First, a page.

November, you kicked my butt into gear and then quickly disappeared. When I set out to do the NaBloPoMo or National Blog Posting Month challenge, I’ll admit that I was a bit hesitant. I don’t commit without serious thought, and worse than anything is committing and falling short. My worst nightmare was to set a challenge for myself and then fail, in the public eye. I also worried about bombarding my readers with too much content, losing subscribers and the negative effect NaBloPoMo could have on this blog. So I almost didn’t sign up, I almost signed up with an obscure personal blog that I don’t even use, I almost clicked out of the window to “sleep on the decision”, also known as forgetting about it.
But I didn’t. I said to myself: “Sally, don’t be a butthead.” (Yes, really.) I realized that if it would be over-blogging and bombardment of content for the smaller amount of readers I have now, it would be the same amount of over-blogging next year, just for more readers. And it was something I wanted to undertake, I wanted to complete the challenge, but I was just nervous. I didn’t think very much about all of the positive things it could do for my blog, though I knew, in theory, that it would make me better and stretch my limits.
So I simply took the plunge, bring what it may. Which turned out to be a whole lot of positives.
It made me think hard, and then force myself to produce.
Whereas earlier I was blogging more or less on inspiration and ideas, this month I blogged on demand. I learn a little about harnessing ideas, creating brainstorm lists and coming back to them later, when it was writing time. I learned about sparking inspiration by looking through old photos or just putting pen to paper and seeing what happened.
It forced me to revisit topics I’d left behind and undone.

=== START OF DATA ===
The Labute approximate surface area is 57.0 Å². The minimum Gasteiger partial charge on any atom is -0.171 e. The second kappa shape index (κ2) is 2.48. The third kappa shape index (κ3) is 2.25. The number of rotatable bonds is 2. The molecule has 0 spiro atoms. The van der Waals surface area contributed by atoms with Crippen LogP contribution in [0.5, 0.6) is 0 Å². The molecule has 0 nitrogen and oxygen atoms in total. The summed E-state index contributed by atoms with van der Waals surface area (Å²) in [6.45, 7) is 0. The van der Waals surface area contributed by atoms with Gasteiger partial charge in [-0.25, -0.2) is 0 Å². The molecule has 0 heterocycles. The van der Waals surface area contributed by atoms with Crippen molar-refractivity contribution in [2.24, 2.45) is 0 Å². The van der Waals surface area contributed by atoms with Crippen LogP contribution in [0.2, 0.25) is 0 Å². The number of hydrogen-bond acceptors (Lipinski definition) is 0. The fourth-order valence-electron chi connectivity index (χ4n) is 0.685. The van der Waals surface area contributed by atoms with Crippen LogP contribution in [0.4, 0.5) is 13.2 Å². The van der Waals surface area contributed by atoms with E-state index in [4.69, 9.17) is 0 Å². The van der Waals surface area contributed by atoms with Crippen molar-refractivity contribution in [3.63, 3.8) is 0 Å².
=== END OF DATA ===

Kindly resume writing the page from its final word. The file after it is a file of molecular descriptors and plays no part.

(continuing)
I went back to Turkey and Cyprus, putting together photos and information about my trips. Without NaBloPoMo, I may have never gotten around to it. The “(Delicious) Things I Consumed In…” posts will now be a series for small trips I take, thanks to this.
It forced me to branch out into new areas.
New topics this month include my hometown, Pittsburgh, my school lunches, getting into pop culture like K-Pop and writing the first post about Argentina since I’ve stopped writing on Tumblr. My topics were all over the place, but in a good way. Creativity upgrade complete.
It put my brain into blog-mode.
Wherever I was, I considered if there was something about this experience I wanted to put in blog form. If so, then I made sure to take the necessary pictures and write down any important information.
It put me on a schedule.
I had to find an everyday rhythm and with that, I was able to plan ahead. I made it my goal to write my post every weekday before lunchtime, and on Fridays I would think about my weekend plans and when I would sit down to write for the day.
Practice, practice, practice makes better.
I had to change that cliched phrase a bit, since writing is one of those things that will never be perfect. But the practice has helped me write not just better sentences, but work out the formatting and overall layout of my blog posts to be more readable and fun. I feel like I’ve improved a lot, even in a short amount of time.
It drove traffic like crazy.
I know that more content means more people looking at what you’ve written, but I expected that to be somewhat off-set by people overwhelmed with all of the new writing and falling away until it was over. In reality, people viewing the site increased by 150% this month! The bunches of content didn’t overwhelm my readers as much as I thought. That’s a relief.
There are other small things NaBloPoMo has done for me, like sparking some beneficial research and introducing me to the challenges of blogging from my iPhone, but the above are the big ones. I’m so glad I decided to take on this challenge, because despite all of my hesitations, it’s proven to be a really wonderful tool for making myself and my blog better.
I also now dub December my NaBloProMo, or National Blog Promoting Month, in which I do my best to market all the content I’ve already written to a bigger audience and try to get it seen. Yes, new blog posts will also be happening, but oh dear, I really need to take a rest. That was hard. But I did it.
Have you noticed an improvement in my writing since I started? Did NaBloPoMo overwhelm you with content? What did you think about the challenge?
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